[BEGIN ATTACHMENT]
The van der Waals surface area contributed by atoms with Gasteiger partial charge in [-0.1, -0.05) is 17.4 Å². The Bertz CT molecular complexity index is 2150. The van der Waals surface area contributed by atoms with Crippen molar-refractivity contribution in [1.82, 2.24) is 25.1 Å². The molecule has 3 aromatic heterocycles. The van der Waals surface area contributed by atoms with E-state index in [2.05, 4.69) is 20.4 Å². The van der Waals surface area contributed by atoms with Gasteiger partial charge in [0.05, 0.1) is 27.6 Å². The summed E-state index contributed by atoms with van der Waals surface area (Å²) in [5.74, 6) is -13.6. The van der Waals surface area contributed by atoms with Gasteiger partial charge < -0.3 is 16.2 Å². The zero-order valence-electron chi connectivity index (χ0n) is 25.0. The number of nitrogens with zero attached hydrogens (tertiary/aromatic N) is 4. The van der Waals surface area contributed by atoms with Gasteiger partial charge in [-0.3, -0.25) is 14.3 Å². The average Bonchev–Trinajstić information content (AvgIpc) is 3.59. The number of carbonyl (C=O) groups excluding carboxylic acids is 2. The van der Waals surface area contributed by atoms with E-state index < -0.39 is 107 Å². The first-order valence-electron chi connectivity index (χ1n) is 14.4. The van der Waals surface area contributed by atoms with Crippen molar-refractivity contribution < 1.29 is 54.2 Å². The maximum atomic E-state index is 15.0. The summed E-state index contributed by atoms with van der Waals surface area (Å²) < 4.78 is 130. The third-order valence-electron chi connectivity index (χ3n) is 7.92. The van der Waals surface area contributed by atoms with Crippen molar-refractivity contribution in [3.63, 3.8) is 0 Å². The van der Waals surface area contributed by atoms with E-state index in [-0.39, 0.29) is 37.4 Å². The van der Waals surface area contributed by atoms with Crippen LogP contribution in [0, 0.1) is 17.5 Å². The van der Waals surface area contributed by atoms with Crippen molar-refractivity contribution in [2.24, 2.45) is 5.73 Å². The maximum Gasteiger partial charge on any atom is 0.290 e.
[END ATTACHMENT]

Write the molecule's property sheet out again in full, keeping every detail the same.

The van der Waals surface area contributed by atoms with Gasteiger partial charge in [-0.1, -0.05) is 17.4 Å². The Bertz CT molecular complexity index is 2150. The van der Waals surface area contributed by atoms with Crippen molar-refractivity contribution in [1.82, 2.24) is 25.1 Å². The molecule has 3 aromatic heterocycles. The van der Waals surface area contributed by atoms with E-state index in [2.05, 4.69) is 20.4 Å². The van der Waals surface area contributed by atoms with Gasteiger partial charge in [0.05, 0.1) is 27.6 Å². The summed E-state index contributed by atoms with van der Waals surface area (Å²) in [5.74, 6) is -13.6. The van der Waals surface area contributed by atoms with Gasteiger partial charge < -0.3 is 16.2 Å². The zero-order valence-electron chi connectivity index (χ0n) is 25.0. The number of nitrogens with zero attached hydrogens (tertiary/aromatic N) is 4. The van der Waals surface area contributed by atoms with Gasteiger partial charge in [-0.3, -0.25) is 14.3 Å². The average Bonchev–Trinajstić information content (AvgIpc) is 3.59. The number of carbonyl (C=O) groups excluding carboxylic acids is 2. The van der Waals surface area contributed by atoms with E-state index < -0.39 is 107 Å². The first-order valence-electron chi connectivity index (χ1n) is 14.4. The van der Waals surface area contributed by atoms with Crippen molar-refractivity contribution < 1.29 is 54.2 Å². The maximum atomic E-state index is 15.0. The summed E-state index contributed by atoms with van der Waals surface area (Å²) < 4.78 is 130. The third-order valence-electron chi connectivity index (χ3n) is 7.92. The van der Waals surface area contributed by atoms with Crippen molar-refractivity contribution in [3.63, 3.8) is 0 Å². The van der Waals surface area contributed by atoms with E-state index in [-0.39, 0.29) is 37.4 Å². The van der Waals surface area contributed by atoms with Crippen LogP contribution in [0, 0.1) is 17.5 Å². The van der Waals surface area contributed by atoms with Crippen molar-refractivity contribution in [2.24, 2.45) is 5.73 Å². The maximum Gasteiger partial charge on any atom is 0.290 e.